JSON is a standard protocol for sending data between apps.
In this tutorial, I’m going to show you how to import JSON data into a Google Sheet using a free, open source script available on Github.
Then, at the end, I’ll show you an even easier method of importing JSON data into a Google Sheet with more advanced features.
Open a new or existing Google Sheet.
In your Google sheet, in the menu at the top, click “Add-ons” > “Script Editor”.
If there is any placeholder code typed into the script editor, you can remove it.
Copy all of the code for “import_json_appsscript.js” and paste the code into the script editor of your Google Sheet.
This is a free, open-source script someone created to import JSON into a Google Sheet.
After you copy and paste all of the script into the script editor, click the save button and name your project.
You can name the project anything you want, but naming it something like “ImportJSON” will make it easy to remember.
After saving your project in the script editor, you can now close the script editor tab in your browser and go back to your Google Sheet.
Now, in any cell of your Google Sheet, start typing “=import” (without the quotation marks) and you will see “ImportJSON” pop-up as an option. This is the script you saved in the script editor.
Click on the “ImportJSON” option.
After opening your Import JSON formula, you’ll need to add your JSON API URL.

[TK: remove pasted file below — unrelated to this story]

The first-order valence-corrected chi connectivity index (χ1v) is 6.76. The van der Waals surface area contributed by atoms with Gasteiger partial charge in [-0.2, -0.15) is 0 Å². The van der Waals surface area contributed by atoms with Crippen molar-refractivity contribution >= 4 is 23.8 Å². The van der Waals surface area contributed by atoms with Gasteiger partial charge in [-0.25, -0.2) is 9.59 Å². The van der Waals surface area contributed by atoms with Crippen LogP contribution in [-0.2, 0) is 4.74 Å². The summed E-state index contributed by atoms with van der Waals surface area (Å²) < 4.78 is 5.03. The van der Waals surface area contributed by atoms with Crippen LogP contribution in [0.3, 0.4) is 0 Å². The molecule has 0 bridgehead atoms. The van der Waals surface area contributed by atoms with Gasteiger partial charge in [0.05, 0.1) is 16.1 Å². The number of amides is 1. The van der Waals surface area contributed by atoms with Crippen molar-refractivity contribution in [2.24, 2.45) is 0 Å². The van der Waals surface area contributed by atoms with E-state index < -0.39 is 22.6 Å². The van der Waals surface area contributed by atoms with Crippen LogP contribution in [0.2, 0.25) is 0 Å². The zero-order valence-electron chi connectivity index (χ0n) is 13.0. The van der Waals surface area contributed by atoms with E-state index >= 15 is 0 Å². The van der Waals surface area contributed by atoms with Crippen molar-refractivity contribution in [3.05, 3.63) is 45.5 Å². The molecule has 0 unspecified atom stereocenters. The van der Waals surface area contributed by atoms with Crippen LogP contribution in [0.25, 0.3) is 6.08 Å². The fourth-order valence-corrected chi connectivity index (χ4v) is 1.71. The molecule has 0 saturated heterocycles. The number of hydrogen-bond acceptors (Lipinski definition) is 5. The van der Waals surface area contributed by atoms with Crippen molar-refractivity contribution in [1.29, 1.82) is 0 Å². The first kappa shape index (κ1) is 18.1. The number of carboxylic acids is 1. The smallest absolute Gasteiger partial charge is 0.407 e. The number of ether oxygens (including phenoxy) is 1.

If you want to use a free JSON API URL for testing, you can use one of these:
Enter your URL like this:
There should be “quotes” around the URL and parentheses around the quotes.
In the URL is where you would specify your endpoint and add any other parameters to fetch the data you need.
Your last and final step to import JSON, after entering your JSON URL, is to your Google Sheet is to hit the enter button on your keyboard and wait for the JSON data to populate your spreadsheet.
If you want to try an alternative method to import JSON data into your Google Sheet, you can use the add-on we created to do just that.
Apipheny is an API integrator for Google Sheets. It supports GET and POST requests to JSON and CSV APIs.
The difference between using the public script described in part 1 versus using the Apipheny add-on is that Apipheny comes with more functions and features than the script from Github does.
For example if you want to save your JSON data request, or you want to scheduling your request to refresh the data in your Google Sheet on a recurring basis, then you’ll need to modify the code in the script.
But with Apipheny, all of those features are included. With Apipheny, you can:
Click here to read about all of Apipheny’s features, or check out my demo video:
Apipheny is free to try for 30 days.
If you want to check out some tutorials showing you how to connect various APIs to Google Sheets using the Apipheny add-on, we’ve created the following guides: